For one, I started taking very good care of myself. I ate really healthy foods, which was important because what I ate made it’s way to you in my belly!

I took my time with daily activities and marveled at the shape of my stomach getting bigger and bigger. It was getting big because you were growing big inside me!

I began day dreaming about what kind of mother I would be like. Two things I planned to do were and breastfeeding.

Both of those things happened.

It was such a wonderful experience welcoming you into the world at home.

After you were born, you were placed on top of my chest. My body was your first bed inside and outside of the womb.

I feel honored to be your mother.

That feeling has grown through the months, your first year of your life, to now. Every day I love you more than yesterday and less than tomorrow. Your daddy says that to me sometimes. Isn’t that sweet?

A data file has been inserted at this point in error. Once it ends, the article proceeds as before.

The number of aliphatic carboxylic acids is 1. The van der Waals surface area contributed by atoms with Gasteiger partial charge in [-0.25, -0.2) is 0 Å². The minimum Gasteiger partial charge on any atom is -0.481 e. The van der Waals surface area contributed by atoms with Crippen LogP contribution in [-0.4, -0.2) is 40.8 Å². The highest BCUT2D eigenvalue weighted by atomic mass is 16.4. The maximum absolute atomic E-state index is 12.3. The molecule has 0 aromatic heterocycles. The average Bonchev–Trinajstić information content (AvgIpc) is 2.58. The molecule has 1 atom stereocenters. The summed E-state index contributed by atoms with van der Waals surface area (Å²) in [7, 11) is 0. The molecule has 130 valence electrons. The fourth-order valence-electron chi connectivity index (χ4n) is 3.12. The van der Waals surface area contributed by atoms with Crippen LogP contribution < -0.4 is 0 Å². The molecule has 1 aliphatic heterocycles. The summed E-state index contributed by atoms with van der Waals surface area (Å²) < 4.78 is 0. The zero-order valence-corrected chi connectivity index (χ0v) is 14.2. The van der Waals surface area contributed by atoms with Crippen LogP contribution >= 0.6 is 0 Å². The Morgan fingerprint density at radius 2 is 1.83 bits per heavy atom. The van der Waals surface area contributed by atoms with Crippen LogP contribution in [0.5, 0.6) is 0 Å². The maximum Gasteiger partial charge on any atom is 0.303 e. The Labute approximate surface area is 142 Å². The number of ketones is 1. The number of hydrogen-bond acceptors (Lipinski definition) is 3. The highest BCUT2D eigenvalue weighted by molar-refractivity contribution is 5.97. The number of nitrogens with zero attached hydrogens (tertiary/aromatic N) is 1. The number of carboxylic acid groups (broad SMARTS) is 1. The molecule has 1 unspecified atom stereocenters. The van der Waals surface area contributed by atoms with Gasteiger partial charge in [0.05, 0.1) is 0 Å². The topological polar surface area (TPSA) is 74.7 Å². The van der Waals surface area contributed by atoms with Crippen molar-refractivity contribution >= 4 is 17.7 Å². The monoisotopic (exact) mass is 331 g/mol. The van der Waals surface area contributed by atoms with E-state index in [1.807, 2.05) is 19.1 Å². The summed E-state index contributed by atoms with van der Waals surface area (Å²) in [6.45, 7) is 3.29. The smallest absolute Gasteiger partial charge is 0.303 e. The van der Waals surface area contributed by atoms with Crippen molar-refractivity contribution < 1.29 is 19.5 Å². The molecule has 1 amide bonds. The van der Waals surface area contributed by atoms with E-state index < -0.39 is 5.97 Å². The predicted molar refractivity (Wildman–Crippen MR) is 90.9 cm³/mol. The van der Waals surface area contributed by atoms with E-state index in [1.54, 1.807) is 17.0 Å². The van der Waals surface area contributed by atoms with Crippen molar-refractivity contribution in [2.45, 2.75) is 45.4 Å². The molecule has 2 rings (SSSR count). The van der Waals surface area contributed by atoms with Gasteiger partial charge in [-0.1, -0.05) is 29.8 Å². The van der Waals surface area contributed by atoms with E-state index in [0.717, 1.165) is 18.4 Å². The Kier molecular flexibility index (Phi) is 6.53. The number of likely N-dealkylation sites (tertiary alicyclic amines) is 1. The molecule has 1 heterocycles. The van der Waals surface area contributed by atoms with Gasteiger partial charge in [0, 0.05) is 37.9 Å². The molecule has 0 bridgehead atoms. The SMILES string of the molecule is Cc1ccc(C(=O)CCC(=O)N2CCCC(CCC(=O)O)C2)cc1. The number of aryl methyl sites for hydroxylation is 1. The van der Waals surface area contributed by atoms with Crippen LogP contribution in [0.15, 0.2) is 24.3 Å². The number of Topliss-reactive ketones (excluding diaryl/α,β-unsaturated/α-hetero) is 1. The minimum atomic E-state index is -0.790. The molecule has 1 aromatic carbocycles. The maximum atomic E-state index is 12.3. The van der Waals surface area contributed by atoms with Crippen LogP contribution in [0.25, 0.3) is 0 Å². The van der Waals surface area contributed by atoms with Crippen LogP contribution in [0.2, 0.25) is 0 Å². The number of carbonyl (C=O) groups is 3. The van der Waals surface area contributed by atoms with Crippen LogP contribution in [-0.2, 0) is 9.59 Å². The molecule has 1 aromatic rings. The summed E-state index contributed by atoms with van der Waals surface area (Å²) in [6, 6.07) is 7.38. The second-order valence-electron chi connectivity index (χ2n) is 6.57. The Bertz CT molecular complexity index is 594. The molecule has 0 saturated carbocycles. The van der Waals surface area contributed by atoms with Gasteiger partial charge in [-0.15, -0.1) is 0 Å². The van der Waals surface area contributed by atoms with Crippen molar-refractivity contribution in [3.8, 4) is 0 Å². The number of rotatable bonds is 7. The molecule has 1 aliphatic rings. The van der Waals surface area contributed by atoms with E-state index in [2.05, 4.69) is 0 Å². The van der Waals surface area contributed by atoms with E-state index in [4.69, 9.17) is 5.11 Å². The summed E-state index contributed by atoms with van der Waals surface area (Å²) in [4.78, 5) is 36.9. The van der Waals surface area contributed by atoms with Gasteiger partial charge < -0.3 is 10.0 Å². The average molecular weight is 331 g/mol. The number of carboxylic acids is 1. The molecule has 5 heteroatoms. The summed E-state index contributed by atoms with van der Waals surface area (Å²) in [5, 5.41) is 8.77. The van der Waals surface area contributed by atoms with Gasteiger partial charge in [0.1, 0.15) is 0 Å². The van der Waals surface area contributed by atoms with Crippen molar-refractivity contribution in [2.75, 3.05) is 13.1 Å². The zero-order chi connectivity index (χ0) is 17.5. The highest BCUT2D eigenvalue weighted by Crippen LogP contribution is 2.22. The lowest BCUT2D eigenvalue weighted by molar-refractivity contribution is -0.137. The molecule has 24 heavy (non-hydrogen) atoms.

Because I stay at home with you, rather than going back to work, we have shared some very intimate times together.

I am always here when you need me. You’ve learned to tell me when you’re hungry by saying, “mama!” so full of anticipation.

We sit down or lie down together, and you fill your stomach with the milk from my breasts and get nice and full.

Do you remember how we’ve looked at each other? How we have gazed into each others eyes? I cherish those moments and hold the memories close to my heart.

You are such a sweet soul, my darling girl.

Your love is tender and your heart is kind. You are brave and adventurous. I admire you.

I have watched you race away after a meal with a different hunger – one to learn the wonder of the world. It leaves me speechless every time.

Nursing you has surprised me in wonderful ways.

There were no expectations set for what was to be. But I can say now, I am so grateful for our success.

Watching your legs become strong, your stomach become full and your hair grow long is a testament to the miraculous way mothers feed their young. We did it!

Thank you for teaching me this very important and sacred lesson, Ella.

You have taught me so much about patience, understanding, and love.

I Love You SO Much!

Your Mother